While I wish the move was into a ginormous, light-filled studio space with every creative gadget known to mankind, it’s actually a digital shift in communications. In an effort to streamline the process a bit, this blog is merging into our new blog—inspire.design.create—so check it out at www.urbanloonstudios.com. And, while there, don’t forget to sign up for the Urban Loon Studios newsletter to be the first to learn about new products, sales, and specials by Hobbs Designs.
I am absolutely thrilled when someone shares a quilt they’ve made with one of my patterns. Kathy D. just sent in this amazing take on my new pattern, Red Barn Buddies.
Kathy makes lap quilts for Wheels for the World which provides wheelchairs worldwide to those with limited mobility. She had to do a bit of modifying to end up with a finished size of 32” x 48” and flipped parts so she could use her preferred freezer paper technique. I’m totally blown away with the end result.
This just makes me smile for so many reasons!
Yay! It’s time to announce another pattern release. I have to admit it took me a bit longer than I’d planned, but better late than never!
If you’re interested in purchasing the pattern, it can be found on www.urbanloonstudios.com.
Printed copies are in the works, so if you’d like to pre-order or you are a shop looking to order wholesale, please email me at email@example.com.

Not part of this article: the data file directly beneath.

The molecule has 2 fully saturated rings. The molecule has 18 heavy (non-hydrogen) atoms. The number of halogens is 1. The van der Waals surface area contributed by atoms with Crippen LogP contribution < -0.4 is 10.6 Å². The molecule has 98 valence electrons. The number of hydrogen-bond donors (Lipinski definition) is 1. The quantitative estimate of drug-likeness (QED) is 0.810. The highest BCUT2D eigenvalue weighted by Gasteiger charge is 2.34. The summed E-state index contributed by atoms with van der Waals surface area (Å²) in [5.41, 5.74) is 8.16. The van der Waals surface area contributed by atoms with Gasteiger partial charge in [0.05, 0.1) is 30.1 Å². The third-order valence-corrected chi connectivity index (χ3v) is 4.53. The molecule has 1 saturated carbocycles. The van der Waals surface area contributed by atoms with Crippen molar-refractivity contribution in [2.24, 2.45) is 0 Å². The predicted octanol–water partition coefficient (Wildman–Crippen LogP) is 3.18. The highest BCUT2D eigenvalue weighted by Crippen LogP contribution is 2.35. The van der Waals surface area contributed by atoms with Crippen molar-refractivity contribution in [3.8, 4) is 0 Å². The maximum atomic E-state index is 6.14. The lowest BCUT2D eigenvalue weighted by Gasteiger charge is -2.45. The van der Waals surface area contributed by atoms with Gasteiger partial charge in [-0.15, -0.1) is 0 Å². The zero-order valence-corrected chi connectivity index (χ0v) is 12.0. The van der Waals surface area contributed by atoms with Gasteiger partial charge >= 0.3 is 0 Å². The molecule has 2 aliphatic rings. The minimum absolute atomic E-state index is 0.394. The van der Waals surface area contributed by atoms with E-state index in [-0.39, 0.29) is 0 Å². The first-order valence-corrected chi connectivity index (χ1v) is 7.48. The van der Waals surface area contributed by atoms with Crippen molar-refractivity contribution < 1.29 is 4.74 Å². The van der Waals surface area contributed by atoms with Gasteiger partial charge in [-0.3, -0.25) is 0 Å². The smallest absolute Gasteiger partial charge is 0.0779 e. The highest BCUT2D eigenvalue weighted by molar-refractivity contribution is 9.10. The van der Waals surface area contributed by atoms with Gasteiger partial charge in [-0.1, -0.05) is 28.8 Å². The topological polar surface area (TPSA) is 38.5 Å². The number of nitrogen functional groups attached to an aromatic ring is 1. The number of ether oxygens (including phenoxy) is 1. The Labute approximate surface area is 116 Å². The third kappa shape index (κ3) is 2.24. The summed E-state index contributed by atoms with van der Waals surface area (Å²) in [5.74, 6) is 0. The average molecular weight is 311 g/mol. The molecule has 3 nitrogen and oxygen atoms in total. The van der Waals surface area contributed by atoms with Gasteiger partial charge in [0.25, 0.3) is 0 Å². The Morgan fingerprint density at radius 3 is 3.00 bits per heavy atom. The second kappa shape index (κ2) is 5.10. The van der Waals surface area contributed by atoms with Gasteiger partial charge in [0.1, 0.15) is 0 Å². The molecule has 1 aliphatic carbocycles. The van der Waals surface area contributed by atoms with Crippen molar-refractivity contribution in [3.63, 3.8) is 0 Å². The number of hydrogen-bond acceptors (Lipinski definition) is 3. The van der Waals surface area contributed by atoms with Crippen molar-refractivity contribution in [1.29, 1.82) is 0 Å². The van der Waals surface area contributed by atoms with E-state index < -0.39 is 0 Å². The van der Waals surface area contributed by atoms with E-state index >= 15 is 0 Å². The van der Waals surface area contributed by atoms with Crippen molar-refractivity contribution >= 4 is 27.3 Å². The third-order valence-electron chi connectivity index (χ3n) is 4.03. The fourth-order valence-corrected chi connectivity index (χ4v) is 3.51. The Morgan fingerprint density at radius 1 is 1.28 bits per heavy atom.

With my latest quilt pattern design at the testers, I decided it was time to take a break from quilting. It seems like my mom made hundreds of these for my boys when they were little. They were so popular that their daycare asked her to make some for them, so of course, she obliged (the boys weren’t even a bit spoiled!).
- 1 dish towel
- 12.5” x 3” ribbed knit (sized to fit a baby)
- Rotary cutter and mat/scissors
- Serger or sewing machine
- Circle template (a DVD works great for this size!)
Trim the tag off the bib so it doesn’t scratch the child’s neck.
Cut the knit ribbing into a 12.5″ x 3″ strip.
With the right sides together, fold the strip in half widthwise (6.25″ x 3″) and sew the 3″ ends to create a tube.
Fold the dishtowel in half lengthwise. Mark and cut a 4.625″ circle about 7″ inches from the top of the dishtowel. (A DVD is the perfect size!)
Fold the tube in half lengthwise so the seam is to the inside. Mark the quadrants of both the neckline and neck ribbing with pins.
With right sides together and the neck ribbing seam aligned to the back center pin, match the quadrants of pins. Pin! Pin! Pin!
Serge along the unfinished edge of both layers making certain to catch the dishtowel underneath. Note: This step could also be completed on a sewing machine with a straight stitch and an overcast zigzag stitch.
Adjust the neckline so it lays flat. Voila! You’re done.
The last two weeks, I’ve had the privilege of sewing with a family friend’s daughter.
It’s been quite a few years since I’ve sewn with a child and I have to admit I was a bit intimidated since she’s only seven.
Well. She blew me out of the water!
Today, I thought I’d share a couple of sneak peeks of the new baby quilt design I’m working on.